“I’m waiting for someone,” I tell him nicely through the window. “Grab another one.”
I point towards the row of cabs streaming by on Geary with top lights blazing.
Just then, Hester pulls up in Metro 1557. It looks like he has a load but when the guy goes to his window, he hesitates and wanders back towards me, confused.
“There’s another cab!” I shout as a Flywheel Taxi roll past. “Put your hand out!”
“They’re not stopping,” he complains.
“That’s one’s not a cab. Wait for a second.”
A few seconds later, Hester gets out of his cab and peers into the windows of Jack in the Box.
I join him. “What’s up?”
“I just picked up this girl from New Century who tried to pass a fake C-note. I told her no way, and she got uppity. Said she was going into Jack in the Box to break it and prove me wrong. Left a jacket as collateral. Claimed it was worth $200, but it’s from The Gap.”
“Is she in there now?”
“Nah, she’s probably long gone.”
“So why didn’t you take that guy?” I gesture towards the guy who’s still in the street trying to flag down random cars.
“Him? He’s going to the fucking Marriott.”
“Two blocks. Fuck him.”
“Yeah, fuck him.”
[image by Christian Lewis]
In the taxi industry, I’m surrounded by men who’ve raised both daughters and sons in The City, who’ve provided for their families, bought houses, paid for college, and still do, as taxi drivers.
Sure, it’s next to impossible to even imagine now that the profession has been diluted by the egghead sector, i.e., the “tech” community, who believe robots can do any job better, and the millennials who bemoan the lack of decent jobs and yet embrace the systematic dismantling of one decent job after another in their constant pursuit of convenience…
Point all the fingers you want, kiddos, but it’s not the baby boomers who’ve made taxi driving the less than profitable enterprise it once was.
Which is why I thank the stars my daughter was born under Obama’s administration, so we could not just afford maternity care, but qualify for it, through the ACA. Otherwise, what? Google how to give a DIY caesarean?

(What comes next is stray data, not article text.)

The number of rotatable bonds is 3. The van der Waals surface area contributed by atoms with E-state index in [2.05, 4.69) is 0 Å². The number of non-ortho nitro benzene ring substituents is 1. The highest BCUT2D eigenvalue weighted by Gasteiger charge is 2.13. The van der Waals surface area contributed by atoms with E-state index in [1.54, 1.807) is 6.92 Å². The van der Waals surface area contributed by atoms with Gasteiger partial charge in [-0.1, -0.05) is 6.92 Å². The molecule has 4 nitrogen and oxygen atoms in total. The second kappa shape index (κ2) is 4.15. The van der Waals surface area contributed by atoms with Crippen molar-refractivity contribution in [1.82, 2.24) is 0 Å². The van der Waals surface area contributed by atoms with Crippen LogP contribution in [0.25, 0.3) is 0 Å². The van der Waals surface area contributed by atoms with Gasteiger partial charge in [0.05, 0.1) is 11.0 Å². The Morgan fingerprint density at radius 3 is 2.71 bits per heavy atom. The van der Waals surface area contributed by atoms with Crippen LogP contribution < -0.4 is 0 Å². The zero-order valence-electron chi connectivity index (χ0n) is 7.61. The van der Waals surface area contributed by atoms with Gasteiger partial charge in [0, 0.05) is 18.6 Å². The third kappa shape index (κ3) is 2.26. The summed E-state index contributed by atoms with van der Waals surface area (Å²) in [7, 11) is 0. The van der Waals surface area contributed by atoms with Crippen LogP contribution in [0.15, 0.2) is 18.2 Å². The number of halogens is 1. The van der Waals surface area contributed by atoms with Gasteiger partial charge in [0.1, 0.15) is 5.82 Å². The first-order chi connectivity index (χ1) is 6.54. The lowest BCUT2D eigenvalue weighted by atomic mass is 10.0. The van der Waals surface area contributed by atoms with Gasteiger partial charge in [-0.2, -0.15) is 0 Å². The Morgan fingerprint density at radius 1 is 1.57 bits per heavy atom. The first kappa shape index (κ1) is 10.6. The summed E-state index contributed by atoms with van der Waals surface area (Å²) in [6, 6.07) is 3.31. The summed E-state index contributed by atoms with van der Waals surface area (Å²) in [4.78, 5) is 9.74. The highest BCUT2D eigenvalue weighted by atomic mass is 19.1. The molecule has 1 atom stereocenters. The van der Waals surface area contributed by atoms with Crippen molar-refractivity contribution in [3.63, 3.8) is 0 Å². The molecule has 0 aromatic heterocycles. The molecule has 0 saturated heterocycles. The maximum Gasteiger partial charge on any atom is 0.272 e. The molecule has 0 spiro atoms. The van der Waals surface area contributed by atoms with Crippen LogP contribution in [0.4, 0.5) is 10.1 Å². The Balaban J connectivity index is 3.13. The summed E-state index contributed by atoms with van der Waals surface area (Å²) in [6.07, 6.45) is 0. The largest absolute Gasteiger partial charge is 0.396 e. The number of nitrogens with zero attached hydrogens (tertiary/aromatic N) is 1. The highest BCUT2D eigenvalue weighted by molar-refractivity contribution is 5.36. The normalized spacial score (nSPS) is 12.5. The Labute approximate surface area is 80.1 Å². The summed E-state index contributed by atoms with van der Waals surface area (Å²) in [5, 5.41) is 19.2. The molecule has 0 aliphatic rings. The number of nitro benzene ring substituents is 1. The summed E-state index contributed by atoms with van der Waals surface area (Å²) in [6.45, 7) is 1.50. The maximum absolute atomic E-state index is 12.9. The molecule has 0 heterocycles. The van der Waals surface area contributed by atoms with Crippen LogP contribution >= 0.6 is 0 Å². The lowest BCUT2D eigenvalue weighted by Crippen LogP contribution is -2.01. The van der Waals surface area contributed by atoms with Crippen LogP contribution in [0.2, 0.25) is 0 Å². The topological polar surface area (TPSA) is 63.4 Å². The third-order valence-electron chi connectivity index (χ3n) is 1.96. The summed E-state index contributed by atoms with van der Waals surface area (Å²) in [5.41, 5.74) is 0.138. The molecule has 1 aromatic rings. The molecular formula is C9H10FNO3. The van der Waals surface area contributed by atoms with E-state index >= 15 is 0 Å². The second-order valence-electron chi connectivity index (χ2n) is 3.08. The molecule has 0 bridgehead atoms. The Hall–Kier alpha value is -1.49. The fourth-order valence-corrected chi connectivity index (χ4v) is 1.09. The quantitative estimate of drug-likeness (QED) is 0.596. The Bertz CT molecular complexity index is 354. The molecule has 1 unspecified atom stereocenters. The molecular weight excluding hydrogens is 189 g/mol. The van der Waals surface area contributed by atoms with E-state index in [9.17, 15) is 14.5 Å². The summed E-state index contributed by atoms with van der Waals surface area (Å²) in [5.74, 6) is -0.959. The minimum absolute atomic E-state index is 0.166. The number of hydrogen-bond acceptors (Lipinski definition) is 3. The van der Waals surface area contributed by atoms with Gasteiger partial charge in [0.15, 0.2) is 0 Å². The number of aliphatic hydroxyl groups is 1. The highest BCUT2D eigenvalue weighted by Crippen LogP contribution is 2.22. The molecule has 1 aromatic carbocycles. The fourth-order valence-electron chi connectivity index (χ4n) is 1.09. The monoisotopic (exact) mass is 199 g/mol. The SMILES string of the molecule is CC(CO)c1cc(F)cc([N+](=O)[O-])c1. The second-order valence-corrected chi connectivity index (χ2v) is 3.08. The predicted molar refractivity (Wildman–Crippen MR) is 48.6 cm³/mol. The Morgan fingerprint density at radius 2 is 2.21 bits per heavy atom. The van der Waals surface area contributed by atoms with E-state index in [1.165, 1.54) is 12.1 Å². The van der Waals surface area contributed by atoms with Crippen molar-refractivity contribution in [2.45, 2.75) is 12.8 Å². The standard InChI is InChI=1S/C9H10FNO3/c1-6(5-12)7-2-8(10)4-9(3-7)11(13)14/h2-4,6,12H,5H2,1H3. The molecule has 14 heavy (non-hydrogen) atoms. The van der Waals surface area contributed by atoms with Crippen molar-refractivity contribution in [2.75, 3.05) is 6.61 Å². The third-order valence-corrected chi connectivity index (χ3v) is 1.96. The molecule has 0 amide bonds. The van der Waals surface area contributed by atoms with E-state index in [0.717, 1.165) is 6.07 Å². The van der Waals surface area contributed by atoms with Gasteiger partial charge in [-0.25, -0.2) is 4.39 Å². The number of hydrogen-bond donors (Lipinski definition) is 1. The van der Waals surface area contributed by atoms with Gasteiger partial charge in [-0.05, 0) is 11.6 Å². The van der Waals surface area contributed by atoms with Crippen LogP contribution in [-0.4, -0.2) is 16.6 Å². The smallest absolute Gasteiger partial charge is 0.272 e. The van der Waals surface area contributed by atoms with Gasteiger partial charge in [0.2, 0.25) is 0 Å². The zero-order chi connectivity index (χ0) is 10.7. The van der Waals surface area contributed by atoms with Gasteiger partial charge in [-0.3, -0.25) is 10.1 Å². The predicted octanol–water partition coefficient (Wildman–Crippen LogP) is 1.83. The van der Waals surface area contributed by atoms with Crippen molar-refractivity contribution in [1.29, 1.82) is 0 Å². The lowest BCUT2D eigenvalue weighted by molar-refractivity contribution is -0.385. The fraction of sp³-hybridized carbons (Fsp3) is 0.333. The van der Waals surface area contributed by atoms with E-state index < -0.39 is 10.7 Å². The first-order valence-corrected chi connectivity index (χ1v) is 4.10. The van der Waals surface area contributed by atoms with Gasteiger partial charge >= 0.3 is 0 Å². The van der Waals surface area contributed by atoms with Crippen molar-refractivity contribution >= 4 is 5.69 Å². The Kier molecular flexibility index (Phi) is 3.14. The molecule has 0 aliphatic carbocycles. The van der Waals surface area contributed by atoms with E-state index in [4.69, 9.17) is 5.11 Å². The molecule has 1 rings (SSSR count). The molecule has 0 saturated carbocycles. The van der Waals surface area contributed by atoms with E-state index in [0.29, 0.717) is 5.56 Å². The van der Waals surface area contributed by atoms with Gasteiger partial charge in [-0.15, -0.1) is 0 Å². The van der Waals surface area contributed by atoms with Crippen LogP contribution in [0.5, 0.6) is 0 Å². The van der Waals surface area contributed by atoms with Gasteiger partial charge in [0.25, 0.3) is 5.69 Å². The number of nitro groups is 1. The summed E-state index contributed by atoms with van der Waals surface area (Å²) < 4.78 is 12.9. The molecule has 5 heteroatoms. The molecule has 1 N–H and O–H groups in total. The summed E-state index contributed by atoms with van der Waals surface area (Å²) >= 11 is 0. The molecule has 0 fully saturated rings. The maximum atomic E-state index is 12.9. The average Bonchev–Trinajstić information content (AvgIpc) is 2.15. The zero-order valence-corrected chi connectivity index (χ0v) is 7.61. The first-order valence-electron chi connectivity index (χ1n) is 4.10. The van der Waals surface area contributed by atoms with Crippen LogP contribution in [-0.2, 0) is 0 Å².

It’s Christmastime in San Francisco, and everyone is behaving like dogs. Must be that holiday spirit that compels folks to abandon what little civility they have left these days, along with all those pesky traffic laws.
Behind the wheel of my taxi, I do my best to steer clear of the pent-up motorists as I try to glean a little scratch before they lock the gates at National, the only cab company in The City that gives its drivers Christmas Day off to spend with family. Or get drunk at home alone.
Hey, it’s the thought that counts…
There wasn’t much to be thankful for over Thanksgiving weekend, as far as driving a taxi… That is, until Colin came up with one of his big dumb great ideas…
On Wednesday night, I’m waiting outside The Box, a literal hole in the wall on Natoma Street next to Tempest that serves up some of the best late night food options in The City. Potato skins with quail eggs, anyone?
As I smoke a cigarette, two guys approach me. The bedraggled one on my right hits me up for change so he can get a slice of pizza. On my left, equally disheveled, some kid from the bar who just wants a light.
“Sorry to bother you…”
“No worries.” I put a flame to the end of his cigarette. “It’s a little weird asking people for things in an alley.”
Next thing you know, we’re talking politics.
“But Hillary’s a bitch!” he declares at one point.
“What’s she ever done to you?” I ask with a condescending chuckle. He’s 27 years old and didn’t even vote.
“Look, the presidential election isn’t a popularity contest. You’re voting for an agenda.”
Like a bell signaling the end of a round, Dre calls out my name from behind the counter. I’m as ready for my food as I am to end this conversation…
I skipped work on Thursday. I was dubious about Friday too, but I did better than I assumed…